cloth steamed plum puddings

  • ½ cup (80g) sultanas
  • ½ cup (80g) currants
  • ½ cup (75g) raisins
  • 1 cup (170g) pitted prunes, chopped
  • ½ cup (70g) slivered almonds
  • ⅔ cup (180ml) Pedro Ximénez sherry+, plus ½ cup (125ml) extra, to serve
  • 125g unsalted butter, chopped and softened
  • ½ cup (90g) brown sugar
  • 3 eggs
  • ½ cup (75g) plain (all-purpose) flour, sifted, plus 1⅓ cups (200g) extra, for dusting
  • ¼ teaspoon bicarbonate of (baking) soda, sifted
  • 2 cups (140g) fresh white breadcrumbs
  • ½ teaspoon mixed spice
  • 1 teaspoon finely grated lemon rind
  1. Place the sultanas, currants, raisins, prune, almonds and sherry in a large bowl and mix to combine. Cover with plastic wrap and place in a cool, dark place for 24 hours, stirring occasionally. 
  2. Place the butter and sugar in the bowl of an electric mixer and beat for 8–10 minutes or until light and fluffy. Add the eggs, one at a time, beating well after each addition, until pale and creamy. Add the butter mixture, flour, bicarbonate of soda, breadcrumbs, mixed spice and lemon rind to the fruit mixture and mix well to combine. 
  3. Cut 4 x 40cm square pieces of unbleached calico. 
Place in a large saucepan of boiling water and boil for 20 minutes. Bring a second large saucepan of water to 
the boil. Wearing thick rubber gloves++, remove one piece of calico from the saucepan and squeeze out the excess water. Working quickly so the calico stays hot, spread the calico out on a clean surface and sift over ⅓ cup (50g) of the extra flour, ensuring the flour is a little thicker in the centre of the calico. Place one quarter of the pudding mixture into the centre of the calico, and dust the top with a little flour. Carefully gather the corners of the calico together firmly. Using kitchen twine, tie the calico as close to the pudding mixture as possible, tying around several times to secure. Bring the ends of the cloth together and tie a second piece of twine around the neck of the cloth, about 5cm from the top of the calico, tying around several times to secure and ensure the pudding is watertight. Repeat with the remaining puddings.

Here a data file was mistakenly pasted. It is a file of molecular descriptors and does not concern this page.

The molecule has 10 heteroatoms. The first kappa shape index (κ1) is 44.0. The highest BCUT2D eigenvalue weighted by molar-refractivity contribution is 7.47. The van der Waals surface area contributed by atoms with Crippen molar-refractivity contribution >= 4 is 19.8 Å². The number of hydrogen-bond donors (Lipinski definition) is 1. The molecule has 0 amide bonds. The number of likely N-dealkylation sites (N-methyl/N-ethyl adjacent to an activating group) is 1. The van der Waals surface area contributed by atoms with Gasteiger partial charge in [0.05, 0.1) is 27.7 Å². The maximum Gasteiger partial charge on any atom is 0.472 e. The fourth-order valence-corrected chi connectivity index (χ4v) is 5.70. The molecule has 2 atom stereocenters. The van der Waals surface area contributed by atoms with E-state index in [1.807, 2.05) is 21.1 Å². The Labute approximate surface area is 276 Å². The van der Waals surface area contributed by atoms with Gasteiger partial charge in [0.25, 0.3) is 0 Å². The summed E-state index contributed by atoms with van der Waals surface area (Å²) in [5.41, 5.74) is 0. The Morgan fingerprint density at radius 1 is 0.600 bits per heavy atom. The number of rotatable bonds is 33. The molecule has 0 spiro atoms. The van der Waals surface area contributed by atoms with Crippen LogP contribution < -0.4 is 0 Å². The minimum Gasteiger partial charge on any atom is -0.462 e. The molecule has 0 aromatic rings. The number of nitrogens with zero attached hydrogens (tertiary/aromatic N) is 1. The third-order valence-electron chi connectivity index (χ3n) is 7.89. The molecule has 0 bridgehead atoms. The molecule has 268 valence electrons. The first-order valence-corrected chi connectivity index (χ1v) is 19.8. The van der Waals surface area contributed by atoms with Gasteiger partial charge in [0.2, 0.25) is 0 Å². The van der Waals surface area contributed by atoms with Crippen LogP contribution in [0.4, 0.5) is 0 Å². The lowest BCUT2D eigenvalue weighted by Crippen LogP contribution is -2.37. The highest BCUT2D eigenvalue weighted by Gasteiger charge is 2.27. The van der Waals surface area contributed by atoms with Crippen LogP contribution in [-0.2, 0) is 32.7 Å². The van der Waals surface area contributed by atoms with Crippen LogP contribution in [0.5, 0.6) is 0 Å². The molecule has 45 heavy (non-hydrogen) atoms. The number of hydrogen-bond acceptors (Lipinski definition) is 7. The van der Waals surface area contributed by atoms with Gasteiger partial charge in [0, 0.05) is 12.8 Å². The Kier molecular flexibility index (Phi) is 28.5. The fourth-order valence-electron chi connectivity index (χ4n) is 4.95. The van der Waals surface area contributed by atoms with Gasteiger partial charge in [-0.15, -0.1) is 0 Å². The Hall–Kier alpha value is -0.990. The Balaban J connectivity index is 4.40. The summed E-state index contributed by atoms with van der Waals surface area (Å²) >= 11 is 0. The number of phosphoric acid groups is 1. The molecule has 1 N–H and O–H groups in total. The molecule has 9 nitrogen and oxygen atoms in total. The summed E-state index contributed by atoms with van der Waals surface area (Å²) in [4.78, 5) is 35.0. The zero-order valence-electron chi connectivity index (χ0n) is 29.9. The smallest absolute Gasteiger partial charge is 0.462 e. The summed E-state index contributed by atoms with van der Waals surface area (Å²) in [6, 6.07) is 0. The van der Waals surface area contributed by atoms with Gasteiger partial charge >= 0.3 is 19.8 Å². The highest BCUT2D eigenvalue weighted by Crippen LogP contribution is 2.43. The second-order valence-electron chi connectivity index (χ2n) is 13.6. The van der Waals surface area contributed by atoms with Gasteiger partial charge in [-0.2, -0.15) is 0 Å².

4. Carefully lower the puddings into the second saucepan of boiling water. Cover with a small heatproof plate and cook for 2 hours, adding more boiling water as needed to ensure the puddings are completely submerged. 
  5. Working one at a time, remove the puddings from the pan and place in a colander. Immediately cut the string and carefully peel back the cloth. Invert the puddings onto a plate and spoon over the extra sherry to serve. makes 4.

+ Pedro Ximénez is a dark, sweet Spanish sherry which adds a rich flavour to the puddings.

++ Use a new pair of washing up gloves for this. The gloves help protect your hands when working with the hot calico.

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donna hay team

Hi Bree, stored in the refrigerator, the puddings will last for up to 2 months. The DH team x

donna hay team

Hi Bree, these puddings are best stored in the refrigerator wrapped in cling film. To reheat, rewrap your puddings in calico and add to boiling water and heat for 30 minutes. Or alternatively, you can reheat them wrapped in cling film in the microwave. The DH team x

Bree Hipworth

How long does the pudding last once it is cooked?

Bree Hipworth

I would like to make these for gifts. Could you please confirm how long they last, storage instructions and re-heating instructions. Thanks Bree

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